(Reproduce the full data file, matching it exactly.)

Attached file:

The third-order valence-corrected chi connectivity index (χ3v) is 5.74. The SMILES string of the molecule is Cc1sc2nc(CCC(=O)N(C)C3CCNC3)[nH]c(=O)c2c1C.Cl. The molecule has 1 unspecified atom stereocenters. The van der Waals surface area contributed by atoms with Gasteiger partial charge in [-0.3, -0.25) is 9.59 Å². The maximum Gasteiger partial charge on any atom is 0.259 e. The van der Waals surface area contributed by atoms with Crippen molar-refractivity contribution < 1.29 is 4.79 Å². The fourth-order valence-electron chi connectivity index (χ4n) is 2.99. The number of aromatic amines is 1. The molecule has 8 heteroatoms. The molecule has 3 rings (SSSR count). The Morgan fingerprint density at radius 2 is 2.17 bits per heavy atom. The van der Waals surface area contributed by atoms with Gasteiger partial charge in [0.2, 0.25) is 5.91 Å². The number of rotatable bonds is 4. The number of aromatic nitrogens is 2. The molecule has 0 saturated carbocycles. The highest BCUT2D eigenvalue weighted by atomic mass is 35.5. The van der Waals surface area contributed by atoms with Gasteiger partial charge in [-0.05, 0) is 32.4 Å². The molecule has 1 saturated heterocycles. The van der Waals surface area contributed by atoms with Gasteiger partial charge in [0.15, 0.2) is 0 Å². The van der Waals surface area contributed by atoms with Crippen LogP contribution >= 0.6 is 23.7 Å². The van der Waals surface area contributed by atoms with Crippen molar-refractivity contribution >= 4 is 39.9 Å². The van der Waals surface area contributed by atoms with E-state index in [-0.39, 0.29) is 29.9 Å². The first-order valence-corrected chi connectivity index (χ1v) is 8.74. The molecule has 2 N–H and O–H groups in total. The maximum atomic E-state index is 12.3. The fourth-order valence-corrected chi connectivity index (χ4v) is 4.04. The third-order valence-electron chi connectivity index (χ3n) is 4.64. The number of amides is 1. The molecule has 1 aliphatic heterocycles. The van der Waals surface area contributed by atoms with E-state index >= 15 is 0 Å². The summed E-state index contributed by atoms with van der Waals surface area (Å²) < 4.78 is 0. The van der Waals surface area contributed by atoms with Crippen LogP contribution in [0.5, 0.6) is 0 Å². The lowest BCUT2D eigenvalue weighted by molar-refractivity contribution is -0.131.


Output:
The third-order valence-corrected chi connectivity index (χ3v) is 5.74. The SMILES string of the molecule is Cc1sc2nc(CCC(=O)N(C)C3CCNC3)[nH]c(=O)c2c1C.Cl. The molecule has 1 unspecified atom stereocenters. The van der Waals surface area contributed by atoms with Gasteiger partial charge in [-0.3, -0.25) is 9.59 Å². The maximum Gasteiger partial charge on any atom is 0.259 e. The van der Waals surface area contributed by atoms with Crippen molar-refractivity contribution < 1.29 is 4.79 Å². The fourth-order valence-electron chi connectivity index (χ4n) is 2.99. The number of aromatic amines is 1. The molecule has 8 heteroatoms. The molecule has 3 rings (SSSR count). The Morgan fingerprint density at radius 2 is 2.17 bits per heavy atom. The van der Waals surface area contributed by atoms with Gasteiger partial charge in [0.2, 0.25) is 5.91 Å². The number of rotatable bonds is 4. The number of aromatic nitrogens is 2. The molecule has 0 saturated carbocycles. The highest BCUT2D eigenvalue weighted by atomic mass is 35.5. The van der Waals surface area contributed by atoms with Gasteiger partial charge in [-0.05, 0) is 32.4 Å². The molecule has 1 saturated heterocycles. The van der Waals surface area contributed by atoms with Gasteiger partial charge in [0.15, 0.2) is 0 Å². The van der Waals surface area contributed by atoms with Crippen LogP contribution >= 0.6 is 23.7 Å². The van der Waals surface area contributed by atoms with Crippen molar-refractivity contribution >= 4 is 39.9 Å². The van der Waals surface area contributed by atoms with E-state index in [-0.39, 0.29) is 29.9 Å². The first-order valence-corrected chi connectivity index (χ1v) is 8.74. The molecule has 2 N–H and O–H groups in total. The maximum atomic E-state index is 12.3. The fourth-order valence-corrected chi connectivity index (χ4v) is 4.04. The third-order valence-electron chi connectivity index (χ3n) is 4.64. The number of amides is 1. The molecule has 1 aliphatic heterocycles. The van der Waals surface area contributed by atoms with E-state index >= 15 is 0 Å². The summed E-state index contributed by atoms with van der Waals surface area (Å²) < 4.78 is 0. The van der Waals surface area contributed by atoms with Crippen LogP contribution in [0.5, 0.6) is 0 Å². The lowest BCUT2D eigenvalue weighted by molar-refractivity contribution is -0.131.